Life after Osama — will be tough

Pakistan's game of fighting terrorism one hand whilst wielding the begging bowl in the other, may well soon be over.

George Fulton May 03, 2011
Life after Osama — will be tough

The killing of Osama bin Laden has brought much jubilation in many parts of the world but not, probably, in Pakistan. In fact, if anything, the ‘Sheikh’s’ capture and death on Pakistani soil further reinforces the view that the country is a ‘hotbed’ of terrorism.

It is almost inconceivable that the Pakistani military/intelligence nexus was unaware of the large compound and its occupant in Abbottabad — a mere 100 kilometres away from Islamabad — where, only last week, General Kayani gave an address to cadets at the Pakistan Military Academy, itself less than a kilometre away from Osama bin Laden’s hideout. Recent leaked cables suggesting active collaboration between the ISI and al Qaeda means that it is even less likely that no one in the military establishment knew of the whereabouts of the world’s most wanted man. In the forthcoming weeks, Pakistani officials will have some serious questions to answer.

Tellingly, the operation was conducted solely by US Navy SEALs. It appears that after the outing of the CIA bureau chief in Islamabad earlier this year and the Raymond Davis fiasco, trust between the CIA and the ISI was running very low. And after May 1’s stunning success, there will be questions in the Pentagon wondering whether the US should have acted unilaterally earlier.

This is dangerous for Pakistan on several fronts. Firstly, Pakistan could see more unilateral action by the US against Pakistani targets on its soil. Secondly, its biggest export has been its geographical strategic importance but that could change with growing signs of US unilateralism. For too long, Pakistan has been more than willing to proffer influence with one hand whilst wielding the begging bowl in the other. The end result is that Pakistan has become a client state to several nations (often with conflicting foreign policy objectives including the US, Saudi Arabia and China). Yet whilst courting these states, it has continued to forge its own, often contradictory, strategic policies. Pakistan demands military aid from the West in order to help fight militancy — a militancy that the establishment itself has often been accused of fuelling. But it seems the game may now well be over. Sooner, or later, this double-dealing was bound to be noticed by the Americans. Will other nations follow?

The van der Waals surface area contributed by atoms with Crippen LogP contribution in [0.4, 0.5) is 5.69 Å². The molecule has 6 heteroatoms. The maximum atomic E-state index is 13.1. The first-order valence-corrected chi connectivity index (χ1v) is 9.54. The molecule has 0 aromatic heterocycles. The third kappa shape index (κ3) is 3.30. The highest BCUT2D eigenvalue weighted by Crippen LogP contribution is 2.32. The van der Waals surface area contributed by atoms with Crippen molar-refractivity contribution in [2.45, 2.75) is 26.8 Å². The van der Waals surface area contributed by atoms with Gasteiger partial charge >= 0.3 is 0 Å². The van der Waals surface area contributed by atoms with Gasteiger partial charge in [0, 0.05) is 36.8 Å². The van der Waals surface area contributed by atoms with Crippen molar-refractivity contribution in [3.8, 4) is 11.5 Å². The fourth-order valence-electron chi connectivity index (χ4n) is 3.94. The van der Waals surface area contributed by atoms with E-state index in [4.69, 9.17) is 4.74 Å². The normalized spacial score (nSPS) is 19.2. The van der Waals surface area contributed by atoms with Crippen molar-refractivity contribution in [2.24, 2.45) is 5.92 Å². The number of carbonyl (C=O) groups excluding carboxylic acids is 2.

Caught by surprise, it was also telling how the hyper-nationalists and designer-patriots tried to spin the news of Osama bin Laden’s death on Pakistan television. News anchors and faux ‘analysts’ were wheeled out by their handlers to peddle a false narrative of Pakistan’s involvement in the operation — an involvement that was quickly discredited. The immediate coverage smacked of desperation, since if it was clear that the rest of the world thought that Pakistan had been exposed and the state and the powers behind it were unsure of how best to spin this so as to minimise damage. But the damage has been done; there is already growing clamour in the West for a reduction in military and civilian aid to Pakistan.

In Britain, there are grumblings that a country for which David Cameron pledged 650 million pounds only last month for education has been harbouring the mastermind of 9/11. This will continue in the weeks ahead. Pakistan has few friends left but, after this week, it will have even fewer. When Newsweek described Pakistan as the most dangerous nation in the world in the mid-nineties, many snorted with derision at the fraught hyperbole. Few would disagree with that assessment now.

Published in The Express Tribune, May 4th, 2011.


Gharatmandi | 13 years ago | Reply US action has already put in motion a process which places America's most reliable ally in Pakistan "Army" in an adversary position - The trust deficit between People of Pakistan and the Army is now at the lowest since 1971. We can pray and hope for our Pakistani brothers and sisters. 
Hasan | 13 years ago | Reply bah assumptions assumptions assumptions.
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